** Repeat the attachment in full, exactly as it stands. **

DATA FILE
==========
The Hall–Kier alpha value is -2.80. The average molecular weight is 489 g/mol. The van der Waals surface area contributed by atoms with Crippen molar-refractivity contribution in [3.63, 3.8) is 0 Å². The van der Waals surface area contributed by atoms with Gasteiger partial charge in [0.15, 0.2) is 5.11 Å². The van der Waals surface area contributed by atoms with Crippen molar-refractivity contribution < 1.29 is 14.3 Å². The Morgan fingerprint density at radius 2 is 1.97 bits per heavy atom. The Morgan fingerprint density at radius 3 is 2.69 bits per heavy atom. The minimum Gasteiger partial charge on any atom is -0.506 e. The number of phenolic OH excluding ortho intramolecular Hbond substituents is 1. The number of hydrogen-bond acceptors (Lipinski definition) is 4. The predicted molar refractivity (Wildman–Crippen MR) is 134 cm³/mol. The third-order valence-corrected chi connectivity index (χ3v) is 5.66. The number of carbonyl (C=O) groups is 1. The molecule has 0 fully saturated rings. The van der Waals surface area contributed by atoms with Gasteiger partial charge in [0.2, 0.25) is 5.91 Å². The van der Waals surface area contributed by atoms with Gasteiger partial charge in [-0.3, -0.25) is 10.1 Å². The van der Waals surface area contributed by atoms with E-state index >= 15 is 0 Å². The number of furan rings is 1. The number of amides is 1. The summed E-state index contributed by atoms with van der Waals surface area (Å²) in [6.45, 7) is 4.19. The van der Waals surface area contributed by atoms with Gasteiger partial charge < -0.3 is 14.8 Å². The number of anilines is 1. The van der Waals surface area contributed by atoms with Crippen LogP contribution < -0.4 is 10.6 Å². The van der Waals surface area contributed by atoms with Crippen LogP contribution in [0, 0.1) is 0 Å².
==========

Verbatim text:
The Hall–Kier alpha value is -2.80. The average molecular weight is 489 g/mol. The van der Waals surface area contributed by atoms with Crippen molar-refractivity contribution in [3.63, 3.8) is 0 Å². The van der Waals surface area contributed by atoms with Gasteiger partial charge in [0.15, 0.2) is 5.11 Å². The van der Waals surface area contributed by atoms with Crippen molar-refractivity contribution < 1.29 is 14.3 Å². The Morgan fingerprint density at radius 2 is 1.97 bits per heavy atom. The Morgan fingerprint density at radius 3 is 2.69 bits per heavy atom. The minimum Gasteiger partial charge on any atom is -0.506 e. The number of phenolic OH excluding ortho intramolecular Hbond substituents is 1. The number of hydrogen-bond acceptors (Lipinski definition) is 4. The predicted molar refractivity (Wildman–Crippen MR) is 134 cm³/mol. The third-order valence-corrected chi connectivity index (χ3v) is 5.66. The number of carbonyl (C=O) groups is 1. The molecule has 0 fully saturated rings. The van der Waals surface area contributed by atoms with Gasteiger partial charge in [0.2, 0.25) is 5.91 Å². The van der Waals surface area contributed by atoms with Gasteiger partial charge in [-0.3, -0.25) is 10.1 Å². The van der Waals surface area contributed by atoms with E-state index >= 15 is 0 Å². The number of furan rings is 1. The number of amides is 1. The summed E-state index contributed by atoms with van der Waals surface area (Å²) in [6.45, 7) is 4.19. The van der Waals surface area contributed by atoms with Gasteiger partial charge < -0.3 is 14.8 Å². The number of anilines is 1. The van der Waals surface area contributed by atoms with Crippen LogP contribution < -0.4 is 10.6 Å². The van der Waals surface area contributed by atoms with Crippen LogP contribution in [0, 0.1) is 0 Å².